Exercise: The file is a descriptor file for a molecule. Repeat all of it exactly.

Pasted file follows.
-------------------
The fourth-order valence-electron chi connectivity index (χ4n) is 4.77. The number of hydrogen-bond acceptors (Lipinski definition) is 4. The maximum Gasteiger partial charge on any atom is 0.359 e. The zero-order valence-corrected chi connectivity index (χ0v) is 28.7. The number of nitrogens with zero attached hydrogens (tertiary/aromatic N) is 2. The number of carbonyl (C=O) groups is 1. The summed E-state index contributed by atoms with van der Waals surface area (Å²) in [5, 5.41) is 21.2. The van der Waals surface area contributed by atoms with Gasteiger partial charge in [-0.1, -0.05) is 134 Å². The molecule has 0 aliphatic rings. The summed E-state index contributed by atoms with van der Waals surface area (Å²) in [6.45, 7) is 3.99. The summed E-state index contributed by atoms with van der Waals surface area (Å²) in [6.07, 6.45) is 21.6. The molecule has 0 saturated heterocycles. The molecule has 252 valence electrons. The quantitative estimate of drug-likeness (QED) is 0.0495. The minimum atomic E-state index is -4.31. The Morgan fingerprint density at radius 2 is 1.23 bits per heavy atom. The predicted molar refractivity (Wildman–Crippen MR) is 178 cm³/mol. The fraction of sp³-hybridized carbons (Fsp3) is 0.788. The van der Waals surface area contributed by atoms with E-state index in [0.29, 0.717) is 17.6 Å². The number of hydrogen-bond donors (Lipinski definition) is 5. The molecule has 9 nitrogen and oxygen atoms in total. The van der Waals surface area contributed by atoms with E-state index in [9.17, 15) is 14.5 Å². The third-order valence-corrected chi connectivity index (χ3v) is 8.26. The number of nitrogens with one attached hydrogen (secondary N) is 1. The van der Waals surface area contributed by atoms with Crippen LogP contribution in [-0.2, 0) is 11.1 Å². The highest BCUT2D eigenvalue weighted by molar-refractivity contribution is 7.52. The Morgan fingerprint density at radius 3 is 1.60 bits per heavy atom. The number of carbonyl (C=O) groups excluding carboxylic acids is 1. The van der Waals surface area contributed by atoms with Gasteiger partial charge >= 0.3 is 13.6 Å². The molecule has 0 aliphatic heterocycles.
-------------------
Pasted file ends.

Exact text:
The fourth-order valence-electron chi connectivity index (χ4n) is 4.77. The number of hydrogen-bond acceptors (Lipinski definition) is 4. The maximum Gasteiger partial charge on any atom is 0.359 e. The zero-order valence-corrected chi connectivity index (χ0v) is 28.7. The number of nitrogens with zero attached hydrogens (tertiary/aromatic N) is 2. The number of carbonyl (C=O) groups is 1. The summed E-state index contributed by atoms with van der Waals surface area (Å²) in [5, 5.41) is 21.2. The van der Waals surface area contributed by atoms with Gasteiger partial charge in [-0.1, -0.05) is 134 Å². The molecule has 0 aliphatic rings. The summed E-state index contributed by atoms with van der Waals surface area (Å²) in [6.45, 7) is 3.99. The summed E-state index contributed by atoms with van der Waals surface area (Å²) in [6.07, 6.45) is 21.6. The molecule has 0 saturated heterocycles. The molecule has 252 valence electrons. The quantitative estimate of drug-likeness (QED) is 0.0495. The minimum atomic E-state index is -4.31. The Morgan fingerprint density at radius 2 is 1.23 bits per heavy atom. The predicted molar refractivity (Wildman–Crippen MR) is 178 cm³/mol. The fraction of sp³-hybridized carbons (Fsp3) is 0.788. The van der Waals surface area contributed by atoms with E-state index in [0.29, 0.717) is 17.6 Å². The number of hydrogen-bond donors (Lipinski definition) is 5. The molecule has 9 nitrogen and oxygen atoms in total. The van der Waals surface area contributed by atoms with E-state index in [9.17, 15) is 14.5 Å². The third-order valence-corrected chi connectivity index (χ3v) is 8.26. The number of nitrogens with one attached hydrogen (secondary N) is 1. The van der Waals surface area contributed by atoms with Crippen LogP contribution in [-0.2, 0) is 11.1 Å². The highest BCUT2D eigenvalue weighted by molar-refractivity contribution is 7.52. The Morgan fingerprint density at radius 3 is 1.60 bits per heavy atom. The number of carbonyl (C=O) groups excluding carboxylic acids is 1. The van der Waals surface area contributed by atoms with Gasteiger partial charge >= 0.3 is 13.6 Å². The molecule has 0 aliphatic heterocycles.